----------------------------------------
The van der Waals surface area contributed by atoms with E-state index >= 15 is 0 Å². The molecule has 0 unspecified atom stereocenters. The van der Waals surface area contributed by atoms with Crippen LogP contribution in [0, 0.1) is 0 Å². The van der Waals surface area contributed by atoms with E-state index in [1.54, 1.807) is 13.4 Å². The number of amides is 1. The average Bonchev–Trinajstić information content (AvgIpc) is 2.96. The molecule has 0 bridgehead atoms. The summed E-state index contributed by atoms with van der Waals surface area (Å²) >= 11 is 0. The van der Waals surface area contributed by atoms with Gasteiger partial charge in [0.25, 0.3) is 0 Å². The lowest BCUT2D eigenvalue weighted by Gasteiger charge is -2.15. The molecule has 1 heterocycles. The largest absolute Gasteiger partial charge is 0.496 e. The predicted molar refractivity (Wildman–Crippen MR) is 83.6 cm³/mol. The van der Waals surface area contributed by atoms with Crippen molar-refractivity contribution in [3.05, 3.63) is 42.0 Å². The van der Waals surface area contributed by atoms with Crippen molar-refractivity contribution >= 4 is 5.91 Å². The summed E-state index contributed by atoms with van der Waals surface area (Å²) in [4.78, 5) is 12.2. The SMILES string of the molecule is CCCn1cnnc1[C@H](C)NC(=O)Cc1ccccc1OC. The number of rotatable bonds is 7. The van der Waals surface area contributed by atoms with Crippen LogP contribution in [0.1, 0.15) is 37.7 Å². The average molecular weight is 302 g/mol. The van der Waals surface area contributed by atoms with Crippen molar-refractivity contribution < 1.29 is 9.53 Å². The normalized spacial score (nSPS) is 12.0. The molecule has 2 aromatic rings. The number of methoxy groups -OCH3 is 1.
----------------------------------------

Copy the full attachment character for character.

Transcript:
The van der Waals surface area contributed by atoms with E-state index >= 15 is 0 Å². The molecule has 0 unspecified atom stereocenters. The van der Waals surface area contributed by atoms with Crippen LogP contribution in [0, 0.1) is 0 Å². The van der Waals surface area contributed by atoms with E-state index in [1.54, 1.807) is 13.4 Å². The number of amides is 1. The average Bonchev–Trinajstić information content (AvgIpc) is 2.96. The molecule has 0 bridgehead atoms. The summed E-state index contributed by atoms with van der Waals surface area (Å²) >= 11 is 0. The van der Waals surface area contributed by atoms with Gasteiger partial charge in [0.25, 0.3) is 0 Å². The lowest BCUT2D eigenvalue weighted by Gasteiger charge is -2.15. The molecule has 1 heterocycles. The largest absolute Gasteiger partial charge is 0.496 e. The predicted molar refractivity (Wildman–Crippen MR) is 83.6 cm³/mol. The van der Waals surface area contributed by atoms with Crippen molar-refractivity contribution in [3.05, 3.63) is 42.0 Å². The van der Waals surface area contributed by atoms with Crippen molar-refractivity contribution >= 4 is 5.91 Å². The summed E-state index contributed by atoms with van der Waals surface area (Å²) in [4.78, 5) is 12.2. The SMILES string of the molecule is CCCn1cnnc1[C@H](C)NC(=O)Cc1ccccc1OC. The number of rotatable bonds is 7. The van der Waals surface area contributed by atoms with Crippen LogP contribution in [0.1, 0.15) is 37.7 Å². The average molecular weight is 302 g/mol. The van der Waals surface area contributed by atoms with Crippen molar-refractivity contribution < 1.29 is 9.53 Å². The normalized spacial score (nSPS) is 12.0. The molecule has 2 aromatic rings. The number of methoxy groups -OCH3 is 1.